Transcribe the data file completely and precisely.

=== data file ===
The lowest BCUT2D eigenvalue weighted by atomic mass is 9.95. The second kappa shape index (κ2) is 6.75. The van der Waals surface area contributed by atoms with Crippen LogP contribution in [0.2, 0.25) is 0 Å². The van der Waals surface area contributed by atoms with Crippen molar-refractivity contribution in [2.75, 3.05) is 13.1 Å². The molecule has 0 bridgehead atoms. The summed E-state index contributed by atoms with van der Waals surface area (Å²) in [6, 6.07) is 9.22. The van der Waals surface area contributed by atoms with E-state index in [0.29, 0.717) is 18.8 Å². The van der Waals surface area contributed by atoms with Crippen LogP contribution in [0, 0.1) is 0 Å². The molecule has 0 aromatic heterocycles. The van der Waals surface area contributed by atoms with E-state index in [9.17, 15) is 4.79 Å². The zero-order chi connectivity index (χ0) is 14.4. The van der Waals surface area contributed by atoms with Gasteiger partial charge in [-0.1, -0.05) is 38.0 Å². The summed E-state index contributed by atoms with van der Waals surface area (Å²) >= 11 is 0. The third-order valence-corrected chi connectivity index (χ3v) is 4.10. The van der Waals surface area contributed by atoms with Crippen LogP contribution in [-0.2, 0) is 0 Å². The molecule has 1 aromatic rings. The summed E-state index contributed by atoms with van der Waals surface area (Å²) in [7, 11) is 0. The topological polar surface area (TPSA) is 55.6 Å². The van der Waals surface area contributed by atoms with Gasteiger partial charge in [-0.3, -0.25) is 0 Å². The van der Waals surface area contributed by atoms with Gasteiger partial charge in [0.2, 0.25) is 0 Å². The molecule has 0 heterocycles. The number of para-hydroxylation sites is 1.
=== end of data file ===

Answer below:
The lowest BCUT2D eigenvalue weighted by atomic mass is 9.95. The second kappa shape index (κ2) is 6.75. The van der Waals surface area contributed by atoms with Crippen LogP contribution in [0.2, 0.25) is 0 Å². The van der Waals surface area contributed by atoms with Crippen molar-refractivity contribution in [2.75, 3.05) is 13.1 Å². The molecule has 0 bridgehead atoms. The summed E-state index contributed by atoms with van der Waals surface area (Å²) in [6, 6.07) is 9.22. The van der Waals surface area contributed by atoms with E-state index in [0.29, 0.717) is 18.8 Å². The van der Waals surface area contributed by atoms with Crippen LogP contribution in [0, 0.1) is 0 Å². The molecule has 0 aromatic heterocycles. The van der Waals surface area contributed by atoms with E-state index in [9.17, 15) is 4.79 Å². The zero-order chi connectivity index (χ0) is 14.4. The van der Waals surface area contributed by atoms with Gasteiger partial charge in [-0.1, -0.05) is 38.0 Å². The summed E-state index contributed by atoms with van der Waals surface area (Å²) >= 11 is 0. The third-order valence-corrected chi connectivity index (χ3v) is 4.10. The van der Waals surface area contributed by atoms with Crippen LogP contribution in [-0.2, 0) is 0 Å². The molecule has 1 aromatic rings. The summed E-state index contributed by atoms with van der Waals surface area (Å²) in [7, 11) is 0. The topological polar surface area (TPSA) is 55.6 Å². The van der Waals surface area contributed by atoms with Gasteiger partial charge in [-0.3, -0.25) is 0 Å². The van der Waals surface area contributed by atoms with Gasteiger partial charge in [0.2, 0.25) is 0 Å². The molecule has 0 heterocycles. The number of para-hydroxylation sites is 1.